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Calendar Girls world first at Grassington
10:34am Thursday 6th September 2012 in News
The Calendar Girls have returned home.
The story of a group of WI ladies, who stripped for a charity calendar, was brought to the stage by Grassington Players in the first amateur performance of the hit play.
And everyone agreed the local thespians had done the Calendar Girls proud.
It was back in 1998 that the alternative calendar was first suggested by Rylstone WI in a bid to cheer up national park officer John Baker as he battled against cancer. It only became a reality after he died and, since then, the story has raised nearly £3 million for Leukaemia & Lymphoma Research.
The original Calendar Girls - including John’s widow, Angela - were present at the opening night in Grassington Town Hall on Friday.
Lynda Logan, who was the original Miss July and whose husband, Terry, took the calendar pictures, said although they had been doubtful about the play being staged so close to home, they had been pleasantly surprised.
“It was done sympathetically and beautifully and, to be honest even though we have seen it so many times before, performed by professional actors, I liked it more than any. It was absolutely excellent.”
Director Ed Williams said putting together the show had been very hard work.
“It was very emotional and has, probably, been the hardest play I have ever directed. - not so much from the point of view of telling the story, but because of the technical side. The scene where the photos are being taken and the ladies are nude required lots of props.”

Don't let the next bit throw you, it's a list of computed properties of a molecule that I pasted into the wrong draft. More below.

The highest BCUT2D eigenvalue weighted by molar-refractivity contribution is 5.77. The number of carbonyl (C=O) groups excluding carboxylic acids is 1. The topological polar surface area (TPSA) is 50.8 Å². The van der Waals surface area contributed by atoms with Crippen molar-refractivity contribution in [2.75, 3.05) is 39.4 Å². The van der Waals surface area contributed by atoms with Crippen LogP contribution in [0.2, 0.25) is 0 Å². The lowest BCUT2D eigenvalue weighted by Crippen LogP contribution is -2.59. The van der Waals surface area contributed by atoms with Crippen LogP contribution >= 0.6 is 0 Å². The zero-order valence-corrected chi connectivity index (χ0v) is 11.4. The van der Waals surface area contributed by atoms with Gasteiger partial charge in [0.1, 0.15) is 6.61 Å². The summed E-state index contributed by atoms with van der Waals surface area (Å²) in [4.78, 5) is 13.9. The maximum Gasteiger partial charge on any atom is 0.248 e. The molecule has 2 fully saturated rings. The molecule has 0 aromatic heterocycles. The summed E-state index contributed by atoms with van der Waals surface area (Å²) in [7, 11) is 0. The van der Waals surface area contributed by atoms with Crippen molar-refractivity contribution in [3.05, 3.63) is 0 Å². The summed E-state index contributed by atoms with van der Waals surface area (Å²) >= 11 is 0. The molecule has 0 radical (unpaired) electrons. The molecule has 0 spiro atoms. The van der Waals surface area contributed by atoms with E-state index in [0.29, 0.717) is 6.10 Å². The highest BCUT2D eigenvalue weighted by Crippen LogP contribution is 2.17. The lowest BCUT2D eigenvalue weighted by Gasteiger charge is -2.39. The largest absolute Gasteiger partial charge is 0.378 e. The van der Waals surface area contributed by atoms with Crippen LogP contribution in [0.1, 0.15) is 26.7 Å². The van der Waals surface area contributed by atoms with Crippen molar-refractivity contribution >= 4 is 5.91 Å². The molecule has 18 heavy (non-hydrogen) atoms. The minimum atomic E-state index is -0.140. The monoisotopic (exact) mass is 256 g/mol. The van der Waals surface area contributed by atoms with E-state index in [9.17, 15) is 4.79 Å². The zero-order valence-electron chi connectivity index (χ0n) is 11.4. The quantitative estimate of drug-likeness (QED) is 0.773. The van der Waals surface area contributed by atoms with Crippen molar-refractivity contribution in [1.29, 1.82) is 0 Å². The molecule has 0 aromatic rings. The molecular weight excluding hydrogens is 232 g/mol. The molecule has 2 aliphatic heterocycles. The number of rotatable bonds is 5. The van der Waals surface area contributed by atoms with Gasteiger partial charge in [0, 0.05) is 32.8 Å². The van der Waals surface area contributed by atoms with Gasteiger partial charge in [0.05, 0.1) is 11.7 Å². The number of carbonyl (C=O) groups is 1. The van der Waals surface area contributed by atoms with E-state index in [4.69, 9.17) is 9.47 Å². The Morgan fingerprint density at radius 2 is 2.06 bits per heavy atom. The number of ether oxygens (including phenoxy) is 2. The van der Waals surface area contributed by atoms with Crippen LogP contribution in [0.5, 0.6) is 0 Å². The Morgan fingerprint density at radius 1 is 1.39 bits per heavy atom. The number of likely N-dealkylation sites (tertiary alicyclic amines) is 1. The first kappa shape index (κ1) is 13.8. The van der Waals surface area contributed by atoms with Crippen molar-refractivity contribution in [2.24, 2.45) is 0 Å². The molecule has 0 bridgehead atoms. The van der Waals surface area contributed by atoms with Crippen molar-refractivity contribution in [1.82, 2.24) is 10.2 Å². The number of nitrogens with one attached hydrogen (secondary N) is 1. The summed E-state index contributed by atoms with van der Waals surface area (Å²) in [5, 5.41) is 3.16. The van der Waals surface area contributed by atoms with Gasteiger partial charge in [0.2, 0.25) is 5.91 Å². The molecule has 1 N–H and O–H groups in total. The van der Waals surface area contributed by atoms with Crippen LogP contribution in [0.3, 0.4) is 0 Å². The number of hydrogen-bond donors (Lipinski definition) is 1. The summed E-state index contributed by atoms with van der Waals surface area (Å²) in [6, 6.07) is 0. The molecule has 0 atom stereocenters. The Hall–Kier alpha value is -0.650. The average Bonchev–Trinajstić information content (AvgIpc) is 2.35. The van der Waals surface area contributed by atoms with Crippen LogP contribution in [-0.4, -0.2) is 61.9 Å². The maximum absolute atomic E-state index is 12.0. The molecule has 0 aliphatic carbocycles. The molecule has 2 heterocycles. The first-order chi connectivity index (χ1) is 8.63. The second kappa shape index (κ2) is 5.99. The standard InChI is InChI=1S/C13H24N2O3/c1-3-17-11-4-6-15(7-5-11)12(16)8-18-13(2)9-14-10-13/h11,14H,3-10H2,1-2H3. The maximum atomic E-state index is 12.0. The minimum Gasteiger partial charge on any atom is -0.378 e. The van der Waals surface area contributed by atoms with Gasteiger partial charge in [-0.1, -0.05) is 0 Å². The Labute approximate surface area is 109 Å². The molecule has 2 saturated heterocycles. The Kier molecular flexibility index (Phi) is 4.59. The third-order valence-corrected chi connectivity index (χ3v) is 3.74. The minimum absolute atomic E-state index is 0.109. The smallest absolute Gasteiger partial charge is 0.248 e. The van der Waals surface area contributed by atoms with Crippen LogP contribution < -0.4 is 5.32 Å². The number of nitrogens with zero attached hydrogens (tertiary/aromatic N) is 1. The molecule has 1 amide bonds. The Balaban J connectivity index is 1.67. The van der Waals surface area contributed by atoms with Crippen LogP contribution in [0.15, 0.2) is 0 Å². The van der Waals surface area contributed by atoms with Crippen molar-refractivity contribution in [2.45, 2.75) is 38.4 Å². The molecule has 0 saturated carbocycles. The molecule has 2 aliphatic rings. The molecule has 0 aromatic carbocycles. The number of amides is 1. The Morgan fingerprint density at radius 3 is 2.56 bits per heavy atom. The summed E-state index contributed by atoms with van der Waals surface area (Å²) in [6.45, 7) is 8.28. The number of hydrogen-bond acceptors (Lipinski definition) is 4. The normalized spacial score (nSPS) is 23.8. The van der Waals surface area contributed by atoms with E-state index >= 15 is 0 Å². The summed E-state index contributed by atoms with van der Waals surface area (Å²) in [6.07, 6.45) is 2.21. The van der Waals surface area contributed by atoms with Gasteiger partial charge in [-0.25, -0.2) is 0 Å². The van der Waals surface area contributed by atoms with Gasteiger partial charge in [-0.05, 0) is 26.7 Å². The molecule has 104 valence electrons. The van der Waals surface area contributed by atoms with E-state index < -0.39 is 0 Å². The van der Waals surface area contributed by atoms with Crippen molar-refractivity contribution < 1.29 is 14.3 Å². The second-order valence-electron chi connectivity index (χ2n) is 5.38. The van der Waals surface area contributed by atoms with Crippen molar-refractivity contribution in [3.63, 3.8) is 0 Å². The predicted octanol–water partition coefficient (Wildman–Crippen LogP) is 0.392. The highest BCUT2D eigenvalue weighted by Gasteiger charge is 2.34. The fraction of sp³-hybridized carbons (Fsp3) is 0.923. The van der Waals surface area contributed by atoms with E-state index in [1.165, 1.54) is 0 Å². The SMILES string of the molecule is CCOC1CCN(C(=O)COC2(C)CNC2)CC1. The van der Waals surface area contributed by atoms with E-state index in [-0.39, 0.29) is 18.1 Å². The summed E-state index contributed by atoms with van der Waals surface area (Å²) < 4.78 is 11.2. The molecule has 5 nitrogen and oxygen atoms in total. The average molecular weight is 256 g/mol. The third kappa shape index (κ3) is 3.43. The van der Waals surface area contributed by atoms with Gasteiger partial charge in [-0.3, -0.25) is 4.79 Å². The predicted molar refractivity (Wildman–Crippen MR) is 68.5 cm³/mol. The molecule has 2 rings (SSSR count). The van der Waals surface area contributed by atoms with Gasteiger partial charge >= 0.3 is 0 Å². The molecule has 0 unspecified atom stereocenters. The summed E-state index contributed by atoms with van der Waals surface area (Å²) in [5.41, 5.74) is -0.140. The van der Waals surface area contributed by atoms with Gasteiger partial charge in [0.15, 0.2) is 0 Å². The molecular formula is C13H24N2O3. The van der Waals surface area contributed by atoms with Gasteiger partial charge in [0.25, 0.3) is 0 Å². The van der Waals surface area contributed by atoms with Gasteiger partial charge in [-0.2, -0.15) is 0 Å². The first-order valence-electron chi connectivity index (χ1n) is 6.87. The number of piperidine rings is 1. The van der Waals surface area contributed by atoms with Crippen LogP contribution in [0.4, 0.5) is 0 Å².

Mr Williams said he had not felt extra pressure because the story was being told on home ground.
“The Calendar Girls are friends and, before I agreed to do it, I met up with Angela. After the opening night, they all hugged and kissed me.”
At the after-show party, Mr Williams was presented with an award by the play’s writer Tim Firth. “Although it was given to me, I see it as an award for the whole production and everyone’s efforts,” said Mr Williams.
Cast member Jane Ellison-Bates, who plays widow Annie Clarke, said: “The show came together and had a really special magic. Several cast members mentioned how the enthusiasm of the audience lifted them on a wave. It was amazing.
“The atmosphere was absolutely buzzing and we loved the standing ovation the audience gave us. We’re so pleased that the ‘real’ Calendar Girls enjoyed it and have been so complimentary.”
And there was also praise from Cathy Gilman, chief executive of Leukaemia & Lymphoma Research.
In her website blog, she said: “It couldn't have been more fitting that the premiere was in the home of the Calendar Girls, coincidentally a place that Tim Firth frequently visited for family holidays as a child.
“I confess I felt some anxiety for the Players for the enormous task that they had set themselves, performing not only in front of the script writer himself, but also his inspiration, the Calendar Girls. I especially felt anxious for Angela and her family, because although the play is essentially a work of fiction, there is no doubt that it is inspired by the tragedy of John Baker’s death - a much loved husband, father and friend. I needn't have worried, of course there were some very emotional moments (Angela’s granddaughter offered me tissues at one point!), but the Grassington Players gave an extraordinary performance.
“Beautiful direction from Edwin Williams was matched by a supremely talented cast and the authenticity of the location, the Yorkshire accents and the evident love, warmth and affection both for their subject and for each other made this an unforgettable and deeply moving evening.”
The show will be repeated tonight, tomorrow and Saturday.